Junk Silver Coins
Silver coin melt value is most often used in connection with junk silver coins.
Silver Bullion Baseline PriceThe silver spot price and London fix price for silver are benchmark (wholesale) prices of 1,000 oz. silver bullion bars with a three-nines-fine (99.9%) silver bullion fineness (purity). The spot price emanates from COMEX silver futures agreements ... that specify 5,000 oz. of silver. London Bullion Market Association (LBMA) rules stipulate that a good delivery silver bar weigh 1,000 oz. (silver fix price). Please visit the following pages to learn how these two primary silver bullion benchmark prices are discovered:
Do you use silver coin melt value calculators on the Internet?
Some websites use uncirculated silver weights of junk silver coins to calculate silver values. Due to years of handling, formerly-circulated silver coins contain less silver than when they were minted.
For example, the silver weight of an uncirculated pre-1965 US dime is 0.0723 troy oz. However, the silver weight (average) of a circulated pre-1965 dime is 0.0715 troy oz.
Sometimes current spot prices are used to estimate silver coin values. This approach assumes refiners are willing to pay spot prices for scrap silver coins. That is not the case. They must pay less than the spot prices if they want to remain profitable.
If one or both of the errors listed above are incorporated into a silver coin melt value calculation, the resulting price will likely be higher than a refiner is willing to pay.
Hierarchy of Silver Bullion Coin ValuesTypically silver bullion coin prices fall within the hierarchy listed below. Silver coin prices, beginning with the least value and progressing to the highest value, are as follow:
Dealer PricesSilver bullion dealers use the spot price and daily fix price as baselines to price their products. If you monitor dealer prices, you’ll notice that they change in accordance with the spot or daily fix price. However, dealer prices are a little higher since they add a premium to the benchmark price to cover their costs and make a profit. Bid (buy) and ask (sell) prices quoted by silver bullion dealers vary by dealer. A buy price is what an individual dealer is willing to pay for a specific silver bullion coin. The ask price is a dealer’s selling price for a particular silver coin. Visit here for more details concerning how silver bullion dealer prices are determined.
Refiners - Silver Coin Melt ValueRefiners also use the silver spot price as a benchmark to price scrap silver coins. Their buy prices, as you probably expect, are below spot prices. Since these silver coins are alloys, refiners also incorporate the copper spot price into their calculations. The current manganese price is also used if they are buying Jefferson Wartime Nickels.
Junk silver coins are alloy coins. This means they contain copper in addition to silver. In the case of Jefferson Wartime Nickels, a second alloy - manganese - was added during the production process.For example, let’s assume you own 1,000 pre-1965 US dimes (90% silver, 10% copper) with a total face value of $100 ($.10 x 1,000). Each dime in average circulated condition contains 0.0715 troy ounces of silver. Therefore, the gross silver weight of your dimes is 71.5 ounces (1,000 x 0.0715). Please visit here for details about the silver content in coins.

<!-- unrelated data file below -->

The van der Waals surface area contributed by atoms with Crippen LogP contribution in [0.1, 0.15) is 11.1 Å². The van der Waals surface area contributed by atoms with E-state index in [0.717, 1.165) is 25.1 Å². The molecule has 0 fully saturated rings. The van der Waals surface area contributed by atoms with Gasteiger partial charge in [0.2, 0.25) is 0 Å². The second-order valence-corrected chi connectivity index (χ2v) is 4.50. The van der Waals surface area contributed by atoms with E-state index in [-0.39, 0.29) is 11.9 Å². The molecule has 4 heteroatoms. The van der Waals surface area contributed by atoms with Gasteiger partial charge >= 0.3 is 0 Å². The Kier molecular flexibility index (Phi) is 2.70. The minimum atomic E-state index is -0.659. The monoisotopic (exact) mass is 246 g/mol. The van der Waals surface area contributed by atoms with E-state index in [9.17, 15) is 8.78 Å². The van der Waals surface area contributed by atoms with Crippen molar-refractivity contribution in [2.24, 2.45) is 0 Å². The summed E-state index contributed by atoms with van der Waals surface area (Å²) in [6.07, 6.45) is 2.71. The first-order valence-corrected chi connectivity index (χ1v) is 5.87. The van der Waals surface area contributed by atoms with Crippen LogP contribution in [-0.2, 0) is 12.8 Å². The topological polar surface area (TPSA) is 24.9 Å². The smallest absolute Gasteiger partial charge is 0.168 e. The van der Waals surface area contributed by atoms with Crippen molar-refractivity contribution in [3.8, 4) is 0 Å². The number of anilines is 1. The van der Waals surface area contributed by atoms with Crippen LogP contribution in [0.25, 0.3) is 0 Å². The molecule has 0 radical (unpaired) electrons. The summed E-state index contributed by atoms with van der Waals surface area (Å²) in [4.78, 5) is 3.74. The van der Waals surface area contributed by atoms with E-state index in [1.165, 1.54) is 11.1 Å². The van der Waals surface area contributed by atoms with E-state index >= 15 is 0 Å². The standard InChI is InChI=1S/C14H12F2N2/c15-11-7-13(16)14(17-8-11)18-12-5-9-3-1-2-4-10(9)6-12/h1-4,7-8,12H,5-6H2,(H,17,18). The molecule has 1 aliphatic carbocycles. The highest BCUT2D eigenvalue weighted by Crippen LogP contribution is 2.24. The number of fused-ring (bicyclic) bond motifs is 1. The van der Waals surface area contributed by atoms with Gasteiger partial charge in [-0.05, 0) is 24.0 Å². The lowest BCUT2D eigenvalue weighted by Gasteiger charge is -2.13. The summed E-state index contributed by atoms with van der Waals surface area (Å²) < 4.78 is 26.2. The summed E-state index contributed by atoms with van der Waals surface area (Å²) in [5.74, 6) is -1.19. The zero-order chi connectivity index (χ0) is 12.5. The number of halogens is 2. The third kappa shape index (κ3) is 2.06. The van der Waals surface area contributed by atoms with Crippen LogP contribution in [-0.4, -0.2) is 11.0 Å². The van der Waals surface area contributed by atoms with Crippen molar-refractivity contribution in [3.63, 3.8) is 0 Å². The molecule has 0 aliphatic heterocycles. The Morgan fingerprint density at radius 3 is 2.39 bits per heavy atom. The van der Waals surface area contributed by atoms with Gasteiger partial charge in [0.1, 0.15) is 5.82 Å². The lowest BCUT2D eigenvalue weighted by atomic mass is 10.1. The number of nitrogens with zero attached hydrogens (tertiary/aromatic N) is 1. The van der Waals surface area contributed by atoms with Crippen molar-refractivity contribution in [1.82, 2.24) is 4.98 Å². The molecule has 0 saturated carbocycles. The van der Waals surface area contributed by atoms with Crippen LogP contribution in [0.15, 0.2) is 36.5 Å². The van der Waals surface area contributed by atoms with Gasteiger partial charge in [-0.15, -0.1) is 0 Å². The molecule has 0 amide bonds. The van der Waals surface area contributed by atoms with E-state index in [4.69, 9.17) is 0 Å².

At this moment in time on June 18, 2012, the silver spot price is $28.68. If that price is multiplied by the gross silver weight ($28.68 x 71.5) the silver spot value is $2,050.62. Then add $1.871 for the copper content and the total price is $2,052.49. Now we have the baseline value of your coins.
Junk Silver Coins - Mercury Dimes
Note:1 A pre-1965 dime contains 0.008 troy ounces of copper. So 1,000
dimes have 8 ounces of copper (1,000 x 0.008). Eight troy
ounces equal 0.548571 pounds.
The price of copper is $3.40 per pound. If the copper weight in
pounds (0.548571) is multiplied by the copper price ($3.40), the
copper spot value (on June 18, 2012) is $1.87.
Is It Legal To Melt US Junk Silver Coins?I have not read any US Mint (Treasury Department) rules that explicitly permit the melting of pre-1965 formerly-circulated junk silver coins. However, the Professional Coin Grading Service (PCGS) website has a good article about the massive numbers of junk silver coins melted a few decades ago and its impact on silver coin collecting. One could deduce from the article that melting junk silver coins is allowed. Nevertheless I would certainly want convincing proof from the refiner that it’s currently permitted. Mandates can and do change. An interim ruling was issued by the US Mint in December 2006, and affirmed it in October 2007, making it illegal to melt currently-circulating pennies and nickels. The US Mint took this action because the coins’ base metals had become more valuable than their face values (i.e. 1-cent, 5-cents). People were removing pennies and nickels from circulation and selling them to others who melted them to harvest their base metal contents.
Another reason, in addition to the PCGS article, I suspect melting junk silver coins is okay is the US Mint’s exemption of Jefferson Wartime Nickels from its melting prohibition ruling. See language in grey box below.
Jefferson Wartime Nickels
31 CFR Part 82.2 Exceptions (c) (3) (d):
The prohibition contained in § 82.1 against the exportation, melting, or treatment of 5-cent coins shall not apply to 5-cent coins inscribed with the years 1942, 1943, 1944, or 1945 that are composed of an alloy comprising copper, silver and manganese.
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